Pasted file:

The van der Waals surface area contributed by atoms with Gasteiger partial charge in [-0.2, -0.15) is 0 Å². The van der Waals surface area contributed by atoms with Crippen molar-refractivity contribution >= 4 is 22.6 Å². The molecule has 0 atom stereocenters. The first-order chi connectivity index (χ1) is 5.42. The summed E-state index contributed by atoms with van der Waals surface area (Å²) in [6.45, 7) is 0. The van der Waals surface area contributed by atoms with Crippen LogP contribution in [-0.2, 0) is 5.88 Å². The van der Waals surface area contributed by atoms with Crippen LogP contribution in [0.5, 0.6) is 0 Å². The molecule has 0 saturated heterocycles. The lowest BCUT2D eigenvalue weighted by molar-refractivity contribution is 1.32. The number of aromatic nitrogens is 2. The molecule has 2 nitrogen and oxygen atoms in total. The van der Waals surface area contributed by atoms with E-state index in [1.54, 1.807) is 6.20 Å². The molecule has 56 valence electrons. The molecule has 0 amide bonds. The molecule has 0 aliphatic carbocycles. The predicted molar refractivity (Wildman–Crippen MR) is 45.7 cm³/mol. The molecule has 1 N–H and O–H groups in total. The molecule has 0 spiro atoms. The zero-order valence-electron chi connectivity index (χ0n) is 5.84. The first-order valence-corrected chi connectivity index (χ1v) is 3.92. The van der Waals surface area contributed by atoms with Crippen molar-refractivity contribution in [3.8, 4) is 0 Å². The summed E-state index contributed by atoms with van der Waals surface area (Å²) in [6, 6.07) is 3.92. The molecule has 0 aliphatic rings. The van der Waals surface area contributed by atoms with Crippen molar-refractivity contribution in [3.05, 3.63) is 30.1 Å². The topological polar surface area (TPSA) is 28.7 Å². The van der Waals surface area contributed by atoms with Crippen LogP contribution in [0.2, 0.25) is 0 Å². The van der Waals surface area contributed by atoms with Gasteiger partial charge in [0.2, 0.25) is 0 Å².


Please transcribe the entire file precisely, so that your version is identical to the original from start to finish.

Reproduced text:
The van der Waals surface area contributed by atoms with Gasteiger partial charge in [-0.2, -0.15) is 0 Å². The van der Waals surface area contributed by atoms with Crippen molar-refractivity contribution >= 4 is 22.6 Å². The molecule has 0 atom stereocenters. The first-order chi connectivity index (χ1) is 5.42. The summed E-state index contributed by atoms with van der Waals surface area (Å²) in [6.45, 7) is 0. The van der Waals surface area contributed by atoms with Crippen LogP contribution in [-0.2, 0) is 5.88 Å². The van der Waals surface area contributed by atoms with Crippen LogP contribution in [0.5, 0.6) is 0 Å². The molecule has 0 saturated heterocycles. The lowest BCUT2D eigenvalue weighted by molar-refractivity contribution is 1.32. The number of aromatic nitrogens is 2. The molecule has 2 nitrogen and oxygen atoms in total. The van der Waals surface area contributed by atoms with E-state index in [1.54, 1.807) is 6.20 Å². The molecule has 56 valence electrons. The molecule has 0 amide bonds. The molecule has 0 aliphatic carbocycles. The predicted molar refractivity (Wildman–Crippen MR) is 45.7 cm³/mol. The molecule has 1 N–H and O–H groups in total. The molecule has 0 spiro atoms. The zero-order valence-electron chi connectivity index (χ0n) is 5.84. The first-order valence-corrected chi connectivity index (χ1v) is 3.92. The van der Waals surface area contributed by atoms with Crippen molar-refractivity contribution in [3.8, 4) is 0 Å². The summed E-state index contributed by atoms with van der Waals surface area (Å²) in [6, 6.07) is 3.92. The molecule has 0 aliphatic rings. The van der Waals surface area contributed by atoms with Crippen molar-refractivity contribution in [3.05, 3.63) is 30.1 Å². The topological polar surface area (TPSA) is 28.7 Å². The van der Waals surface area contributed by atoms with Crippen LogP contribution in [0.2, 0.25) is 0 Å². The van der Waals surface area contributed by atoms with Gasteiger partial charge in [0.2, 0.25) is 0 Å².